“That,” said Ben, “is what I’m trying to do at the moment. I’m trying to become more of a storyteller. I started six years ago and it was joke-joke-joke and a lot of it was edgy, shocking stuff. But now I’ve got to a point where I don’t want to do that any more. I’ve got all this material that really works, but I want to move more into storytelling.”

“Someone,” said Lenny, “described my comedy as vulgar intelligence. But it’s not vulgar. Vulgar’s the wrong word, though it’s adult. It’s not mainstream; let’s put it that way. I mix it up as well. I done a lot of improv – I mix a lot in and try to be original and different. I am what I am. I can’t go on stage and talk about lentils.”

“I have found,” said Ben,” that, since doing the podcast, I enjoy telling stories a lot more. I think that’s where my niche is.”

“People say to me,” said Lenny, “You should talk about when you was in prison and, if you done that, you would get a Perrier Award.”

“Your podcast is very successful,” I said.

Lenny Sherman

Lenny Sherman knows a bit about merchandising and tattoos

“We do merchandise,” explained Lenny. “and, on the podcast, I done this story about some geezer I was banged-up with who had a Born Evil tattoo. The feedback we got from that was great. We even had merchandise with Born Evil written on it.”

“So,” I asked, “you have managed to make money out of Vine and the podcast.”

“I,” said Ben, “have made quite a bit of money out of Vine. Adverts and things. We got a free watch as well. You get e-mailed by companies. We were going to do something for Domino’s Pizza but that fell through.”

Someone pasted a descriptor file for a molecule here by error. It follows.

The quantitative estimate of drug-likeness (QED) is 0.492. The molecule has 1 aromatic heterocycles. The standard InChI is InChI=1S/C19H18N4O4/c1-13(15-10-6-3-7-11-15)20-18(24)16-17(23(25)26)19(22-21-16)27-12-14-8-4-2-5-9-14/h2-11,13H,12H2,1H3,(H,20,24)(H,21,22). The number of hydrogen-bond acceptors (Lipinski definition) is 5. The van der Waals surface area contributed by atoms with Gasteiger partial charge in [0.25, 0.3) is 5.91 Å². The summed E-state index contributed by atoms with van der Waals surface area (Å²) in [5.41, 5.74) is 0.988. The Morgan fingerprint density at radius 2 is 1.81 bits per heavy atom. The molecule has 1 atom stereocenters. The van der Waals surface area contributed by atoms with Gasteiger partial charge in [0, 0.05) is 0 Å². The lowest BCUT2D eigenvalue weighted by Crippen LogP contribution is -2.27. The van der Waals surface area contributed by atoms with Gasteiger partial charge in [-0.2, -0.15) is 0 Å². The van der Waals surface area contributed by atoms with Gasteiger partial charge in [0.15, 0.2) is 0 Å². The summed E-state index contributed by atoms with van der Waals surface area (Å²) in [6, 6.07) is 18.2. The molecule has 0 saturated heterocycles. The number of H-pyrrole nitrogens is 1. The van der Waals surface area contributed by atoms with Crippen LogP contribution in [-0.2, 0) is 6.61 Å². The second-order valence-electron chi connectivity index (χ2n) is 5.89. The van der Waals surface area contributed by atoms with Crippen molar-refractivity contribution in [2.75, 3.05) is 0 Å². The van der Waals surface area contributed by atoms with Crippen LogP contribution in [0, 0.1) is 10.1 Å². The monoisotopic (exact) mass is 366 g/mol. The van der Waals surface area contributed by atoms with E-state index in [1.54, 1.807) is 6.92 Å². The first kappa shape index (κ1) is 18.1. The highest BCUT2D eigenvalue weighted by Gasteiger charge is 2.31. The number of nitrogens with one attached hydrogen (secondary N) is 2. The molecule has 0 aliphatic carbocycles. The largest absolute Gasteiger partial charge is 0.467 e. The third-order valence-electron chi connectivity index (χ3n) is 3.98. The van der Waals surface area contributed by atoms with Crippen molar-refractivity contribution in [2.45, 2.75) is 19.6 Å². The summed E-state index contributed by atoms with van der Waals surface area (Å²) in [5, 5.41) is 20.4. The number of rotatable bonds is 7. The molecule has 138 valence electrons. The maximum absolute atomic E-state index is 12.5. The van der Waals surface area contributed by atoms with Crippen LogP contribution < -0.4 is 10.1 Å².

“Dominoes are always falling down,” I said.

“Dapper Laughs,” said Lenny, “will get: Will you wear our jacket? We’ll give you five grand. Or McDonalds: We’ll give you three grand. The more followers you’ve got…”

“… the more money you get,” Ben completed.

“What about Dapper Laughs losing his TV show?” I asked.

“I don’t want to pass judgment on that,” said Lenny.

“I think his show got taken out of context,” said Ben. “A lot of people never even saw it.”

Lenny Sherman & Ben Adams

Lenny Sherman & Ben Adams: maybe better PR than Dapper

Lenny added: “I felt he should not have gone on Newsnight. I thought: What the fuck you doing? Not only that, but that fucked it up for everyone else. I notice now, when I do jokes, if they hear buzz words… I’ve got a joke. This joke pretty much sums me up:

“A geezer says: What are your views on Muslims?

“I say: Pretty good. I’ve got a penthouse overlooking a mosque.